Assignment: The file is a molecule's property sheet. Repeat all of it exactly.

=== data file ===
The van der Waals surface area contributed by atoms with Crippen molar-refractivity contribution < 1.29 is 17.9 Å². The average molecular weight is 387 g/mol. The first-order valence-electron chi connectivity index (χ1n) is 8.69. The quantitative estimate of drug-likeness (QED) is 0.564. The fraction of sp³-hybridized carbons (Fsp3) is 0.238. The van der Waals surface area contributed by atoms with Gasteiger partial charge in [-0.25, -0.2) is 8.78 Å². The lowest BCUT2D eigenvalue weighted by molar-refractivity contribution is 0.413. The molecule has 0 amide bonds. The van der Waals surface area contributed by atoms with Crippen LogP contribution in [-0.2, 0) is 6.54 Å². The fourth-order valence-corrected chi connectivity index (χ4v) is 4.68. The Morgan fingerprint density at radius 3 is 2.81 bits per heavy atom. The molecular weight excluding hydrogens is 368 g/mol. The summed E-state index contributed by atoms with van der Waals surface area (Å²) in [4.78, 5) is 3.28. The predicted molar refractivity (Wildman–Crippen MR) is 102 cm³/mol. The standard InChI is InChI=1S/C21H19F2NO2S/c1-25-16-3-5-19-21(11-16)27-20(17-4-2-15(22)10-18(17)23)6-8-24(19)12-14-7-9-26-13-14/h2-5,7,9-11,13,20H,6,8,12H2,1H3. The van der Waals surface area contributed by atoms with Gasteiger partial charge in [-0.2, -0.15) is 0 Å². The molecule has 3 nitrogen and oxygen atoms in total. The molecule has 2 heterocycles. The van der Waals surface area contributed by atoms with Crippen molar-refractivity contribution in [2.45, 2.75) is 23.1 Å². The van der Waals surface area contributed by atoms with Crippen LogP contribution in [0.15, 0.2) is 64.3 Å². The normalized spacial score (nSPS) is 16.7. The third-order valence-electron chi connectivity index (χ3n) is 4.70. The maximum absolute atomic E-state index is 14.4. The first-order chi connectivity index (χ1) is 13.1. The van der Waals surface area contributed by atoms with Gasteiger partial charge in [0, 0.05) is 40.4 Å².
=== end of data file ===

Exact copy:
The van der Waals surface area contributed by atoms with Crippen molar-refractivity contribution < 1.29 is 17.9 Å². The average molecular weight is 387 g/mol. The first-order valence-electron chi connectivity index (χ1n) is 8.69. The quantitative estimate of drug-likeness (QED) is 0.564. The fraction of sp³-hybridized carbons (Fsp3) is 0.238. The van der Waals surface area contributed by atoms with Gasteiger partial charge in [-0.25, -0.2) is 8.78 Å². The lowest BCUT2D eigenvalue weighted by molar-refractivity contribution is 0.413. The molecule has 0 amide bonds. The van der Waals surface area contributed by atoms with Crippen LogP contribution in [-0.2, 0) is 6.54 Å². The fourth-order valence-corrected chi connectivity index (χ4v) is 4.68. The Morgan fingerprint density at radius 3 is 2.81 bits per heavy atom. The molecular weight excluding hydrogens is 368 g/mol. The summed E-state index contributed by atoms with van der Waals surface area (Å²) in [4.78, 5) is 3.28. The predicted molar refractivity (Wildman–Crippen MR) is 102 cm³/mol. The standard InChI is InChI=1S/C21H19F2NO2S/c1-25-16-3-5-19-21(11-16)27-20(17-4-2-15(22)10-18(17)23)6-8-24(19)12-14-7-9-26-13-14/h2-5,7,9-11,13,20H,6,8,12H2,1H3. The van der Waals surface area contributed by atoms with Gasteiger partial charge in [-0.2, -0.15) is 0 Å². The molecule has 3 nitrogen and oxygen atoms in total. The molecule has 2 heterocycles. The van der Waals surface area contributed by atoms with Crippen molar-refractivity contribution in [2.45, 2.75) is 23.1 Å². The van der Waals surface area contributed by atoms with Crippen LogP contribution in [0.15, 0.2) is 64.3 Å². The normalized spacial score (nSPS) is 16.7. The third-order valence-electron chi connectivity index (χ3n) is 4.70. The maximum absolute atomic E-state index is 14.4. The first-order chi connectivity index (χ1) is 13.1. The van der Waals surface area contributed by atoms with Gasteiger partial charge in [0, 0.05) is 40.4 Å².